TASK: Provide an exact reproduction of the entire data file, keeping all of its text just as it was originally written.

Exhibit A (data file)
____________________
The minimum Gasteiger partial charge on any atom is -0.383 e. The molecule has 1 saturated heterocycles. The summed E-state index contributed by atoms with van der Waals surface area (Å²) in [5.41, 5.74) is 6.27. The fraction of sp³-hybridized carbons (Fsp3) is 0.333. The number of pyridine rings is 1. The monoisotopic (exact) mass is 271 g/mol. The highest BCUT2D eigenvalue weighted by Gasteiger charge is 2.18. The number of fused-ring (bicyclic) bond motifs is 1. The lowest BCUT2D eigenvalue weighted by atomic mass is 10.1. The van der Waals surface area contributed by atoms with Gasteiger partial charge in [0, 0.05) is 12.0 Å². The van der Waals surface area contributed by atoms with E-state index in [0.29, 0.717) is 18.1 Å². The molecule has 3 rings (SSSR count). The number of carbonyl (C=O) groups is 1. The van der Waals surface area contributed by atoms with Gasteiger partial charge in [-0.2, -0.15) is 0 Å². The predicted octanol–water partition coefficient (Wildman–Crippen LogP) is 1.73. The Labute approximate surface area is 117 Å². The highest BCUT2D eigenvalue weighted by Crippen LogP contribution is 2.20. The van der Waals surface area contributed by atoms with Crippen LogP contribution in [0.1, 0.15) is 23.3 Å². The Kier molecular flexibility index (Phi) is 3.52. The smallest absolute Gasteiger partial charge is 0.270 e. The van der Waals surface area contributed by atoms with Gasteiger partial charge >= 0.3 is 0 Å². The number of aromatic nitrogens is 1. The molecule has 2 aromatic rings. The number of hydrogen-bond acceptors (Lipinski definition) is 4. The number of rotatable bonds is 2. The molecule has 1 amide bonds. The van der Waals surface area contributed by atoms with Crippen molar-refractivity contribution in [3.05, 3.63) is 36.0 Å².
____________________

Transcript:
The minimum Gasteiger partial charge on any atom is -0.383 e. The molecule has 1 saturated heterocycles. The summed E-state index contributed by atoms with van der Waals surface area (Å²) in [5.41, 5.74) is 6.27. The fraction of sp³-hybridized carbons (Fsp3) is 0.333. The number of pyridine rings is 1. The monoisotopic (exact) mass is 271 g/mol. The highest BCUT2D eigenvalue weighted by Gasteiger charge is 2.18. The number of fused-ring (bicyclic) bond motifs is 1. The lowest BCUT2D eigenvalue weighted by atomic mass is 10.1. The van der Waals surface area contributed by atoms with Gasteiger partial charge in [0, 0.05) is 12.0 Å². The van der Waals surface area contributed by atoms with E-state index in [0.29, 0.717) is 18.1 Å². The molecule has 3 rings (SSSR count). The number of carbonyl (C=O) groups is 1. The van der Waals surface area contributed by atoms with Gasteiger partial charge in [-0.2, -0.15) is 0 Å². The predicted octanol–water partition coefficient (Wildman–Crippen LogP) is 1.73. The Labute approximate surface area is 117 Å². The highest BCUT2D eigenvalue weighted by Crippen LogP contribution is 2.20. The van der Waals surface area contributed by atoms with Crippen LogP contribution in [0.1, 0.15) is 23.3 Å². The Kier molecular flexibility index (Phi) is 3.52. The smallest absolute Gasteiger partial charge is 0.270 e. The van der Waals surface area contributed by atoms with Gasteiger partial charge >= 0.3 is 0 Å². The number of aromatic nitrogens is 1. The molecule has 2 aromatic rings. The number of hydrogen-bond acceptors (Lipinski definition) is 4. The number of rotatable bonds is 2. The molecule has 1 amide bonds. The van der Waals surface area contributed by atoms with Crippen molar-refractivity contribution in [3.05, 3.63) is 36.0 Å².